The Art of Christian Apology: Comparing the French Catholic Church's Apology to the Jews and the Vatican's "We Remember"

By Henry, Patrick | Shofar, Spring 2008 | Go to article overview

The Art of Christian Apology: Comparing the French Catholic Church's Apology to the Jews and the Vatican's "We Remember"


Henry, Patrick, Shofar


In the context of apologies made to the Jews for lack of support during the Holocaust, the author compares the September 30, 1997 apology made by the French Catholic Church with the March 16, 1998 Vatican Apology, "We Remember." The French Catholic Church's apology appears probing and honest, unwilling to avoid tough issues. "We Remember," despite its general importance, simply does not admit the true extent of the moral failure of the Church during the Nazi years. In addition, its appraisal of Pope Pius XII is totally one-sided and its distinction between ecclesiastical anti-Judaism and profane antisemitism is too facile and misleading. Regarding the past, this document is self-exonerating and somewhat defensive, while its sincere commitment to the future is admirable and crucially important.

"Forgive us for the curse we falsely attached to their name as Jews. Forgive us for crucifying Thee a second time in their flesh. For we knew not what we did."

Pope John XXIII

In 1995, during the 50th anniversary of the liberation of the concentration camps, the bishops of many national Catholic churches (in Germany, Poland, and the United States) issued statements of apology and repentance to the Jewish people for having failed in their moral responsibilities towards Jews during the Holocaust. Shortly thereafter, members of the national Catholic hierarchies in Holland, Switzerland, Hungary, France, Italy, and Lithuania issued similar statements. To varying degrees of self-scrutiny, confessions of guilt have also been issued by most major Protestant denominations throughout Europe, in France, Switzerland, Germany, and the Netherlands, for example. These statements began as early as five months after the end of the war with the German Evangelical Church's Stuttgart Declaration in October 1945. Over time, these apologies have become deeper, more probing, more self-critical, and more responsible. The French Catholic Church's Apology is a model statement of repentance and reconciliation worthy of scrutiny.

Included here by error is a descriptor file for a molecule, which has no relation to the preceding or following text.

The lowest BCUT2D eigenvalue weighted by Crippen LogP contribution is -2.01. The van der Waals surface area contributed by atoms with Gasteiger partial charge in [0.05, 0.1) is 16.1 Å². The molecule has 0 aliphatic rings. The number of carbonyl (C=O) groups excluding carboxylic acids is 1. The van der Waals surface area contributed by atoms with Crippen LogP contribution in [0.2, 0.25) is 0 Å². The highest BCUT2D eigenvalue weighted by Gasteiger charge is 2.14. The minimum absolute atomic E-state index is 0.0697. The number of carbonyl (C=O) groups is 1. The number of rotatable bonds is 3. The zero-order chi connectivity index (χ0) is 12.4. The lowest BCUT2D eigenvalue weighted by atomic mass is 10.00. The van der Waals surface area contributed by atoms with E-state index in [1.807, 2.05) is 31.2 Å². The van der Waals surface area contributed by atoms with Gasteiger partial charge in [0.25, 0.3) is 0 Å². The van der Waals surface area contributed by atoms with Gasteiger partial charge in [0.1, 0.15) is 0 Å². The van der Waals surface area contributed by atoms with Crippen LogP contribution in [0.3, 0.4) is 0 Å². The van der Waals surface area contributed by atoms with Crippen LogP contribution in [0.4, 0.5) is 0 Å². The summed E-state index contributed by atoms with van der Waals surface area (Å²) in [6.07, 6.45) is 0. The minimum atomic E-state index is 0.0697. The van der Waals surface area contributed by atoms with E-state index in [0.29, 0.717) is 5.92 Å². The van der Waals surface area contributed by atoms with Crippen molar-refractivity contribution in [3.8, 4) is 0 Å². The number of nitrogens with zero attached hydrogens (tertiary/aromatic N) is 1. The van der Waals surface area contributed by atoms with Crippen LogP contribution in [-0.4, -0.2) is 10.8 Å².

"The time has come for the Church to submit its own history, during this period in particular, to a critical reading without hesitating to recognize the sins committed by her sons and to ask forgiveness of God and man."1 With that in mind, on September 30,1997, the eve of the Jewish New Year and three days before the fifty-seventh anniversary of the promulgation of Vichy's anrisemitic laws and decrees, at Drancy, "the antechamber of the death camps," from where more than 67,000 Jews were deported, the French Catholic Church asked forgiveness for its indifference and silence during the Holocaust in France.

Standing in front of a cattle car and facing an emotional crowd of Christians and Jews, Olivier de Berranger, bishop of Saint-Denis, said:

The majority of the spiritual authorities, entangled in a loyalty and docility that went beyond traditional obedience to established power, remained confined in an attitude of conformity, prudence, and abstention.... They did not become aware of the fact that the Church, at that time called upon to play a substitute role in a dismembered social body, possessed in fact considerable power and influence and that, given the silence of the other institutions, her word, by its impact, could have held back the irreparable.

He concluded:"Today, we confess that this silence was a sin.... We implore God's forgiveness and ask the Jewish people to hear these words of repentance." Henri Hajdenberg, the president of the Conseil Représentatif des Institutions Juives de France, responded to the Catholic prelate's words: "Your demand for pardon, so intense, so powerful, so poignant, cannot help but be heard by the surviving victims and their children. It finds a profound echo in our hearts and minds without erasing the past."2

There has been heated debate regarding this apology in France where, until 1983, it was maintained in school textbooks that Jewish deportations were solely the work of the Germans, and where there had been no public admission of complicity by Church or State until soon after his inauguration in 1995, when President Jacques Chirac admitted the state's responsibility for the deportation to the death camps of roughly twenty-five percent of Frances Jewish population. …

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